President Trump Tuesday called on Apple to unlock the iPhones belonging to the Saudi Air Force cadet who killed three people last month in a terror attack at a Florida Navy base.
Mr. Trump said the government has helped Apple through trade negotiations and now it’s time for the tech giant to return the favor.
“We are helping Apple all of the time on TRADE and so many other issues, and yet they refuse to unlock phones used by killers, drug dealers and other violent criminal elements. They will have to step up to the plate and help our great country, NOW! MAKE AMERICA GREAT AGAIN,” the president tweeted Tuesday night.
We are helping Apple all of the time on TRADE and so many other issues, and yet they refuse to unlock phones used by killers, drug dealers and other violent criminal elements. They will have to step up to the plate and help our great Country, NOW! MAKE AMERICA GREAT AGAIN.
— Donald J. Trump (@realDonaldTrump) January 14, 2020
Mr. Trump’s comments came one day after Attorney General William Barr escalated the government’s fight with Apple in an ongoing battle for access to criminals’ iPhones.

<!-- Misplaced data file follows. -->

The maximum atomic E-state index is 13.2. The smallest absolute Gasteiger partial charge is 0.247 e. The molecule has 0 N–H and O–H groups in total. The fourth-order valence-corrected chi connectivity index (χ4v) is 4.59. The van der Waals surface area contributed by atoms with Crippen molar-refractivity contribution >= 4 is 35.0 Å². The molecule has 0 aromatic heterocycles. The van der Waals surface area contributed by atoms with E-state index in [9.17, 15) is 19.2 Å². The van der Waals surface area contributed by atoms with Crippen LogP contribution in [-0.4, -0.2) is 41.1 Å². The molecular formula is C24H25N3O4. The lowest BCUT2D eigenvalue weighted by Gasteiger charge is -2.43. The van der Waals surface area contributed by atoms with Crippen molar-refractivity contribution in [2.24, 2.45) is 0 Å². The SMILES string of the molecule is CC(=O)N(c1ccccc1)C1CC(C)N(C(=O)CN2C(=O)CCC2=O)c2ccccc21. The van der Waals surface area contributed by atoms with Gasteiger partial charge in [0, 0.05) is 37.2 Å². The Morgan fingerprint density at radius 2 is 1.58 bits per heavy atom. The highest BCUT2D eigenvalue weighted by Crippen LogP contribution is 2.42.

At a press conference Monday, Mr. Barr urged Apple to give law enforcement access to two iPhones belonging to Mohammed Saeed Alshamrani, the gunman in a shooting rampage at the Naval Air Station in Pensacola, Florida.
Mr. Barr criticized the tech giant, saying it has not provided “substantial assistance” in a terror investigation.
“This situation perfectly illustrates why it is critical that the public be able to get access to digital evidence,” Mr. Barr said.
Apple has denied Mr. Barr’s request to unlock the phones, citing privacy concerns. The tech giant said it is helping the investigation in other ways.
“We reject the characterization that Apple has not provided substantive assistance in the Pensacola investigation,” the company said in a statement. “Our responses to their many requests since the attack have been timely, thorough and are ongoing.”
Delaware Attorney General Kathleen Jennings, a Democrat, said Tuesday it was “unfathomable” that tech companies won’t do more to help law enforcement.
“It is unfathomable to me that if I am investigating or prosecuting a first-degree murder case or investigating a child abduction case … and there is probable cause to get into the phone we ought to get into the phone,” Ms. Jennings said at the Justice Department’s summit on combating human trafficking.
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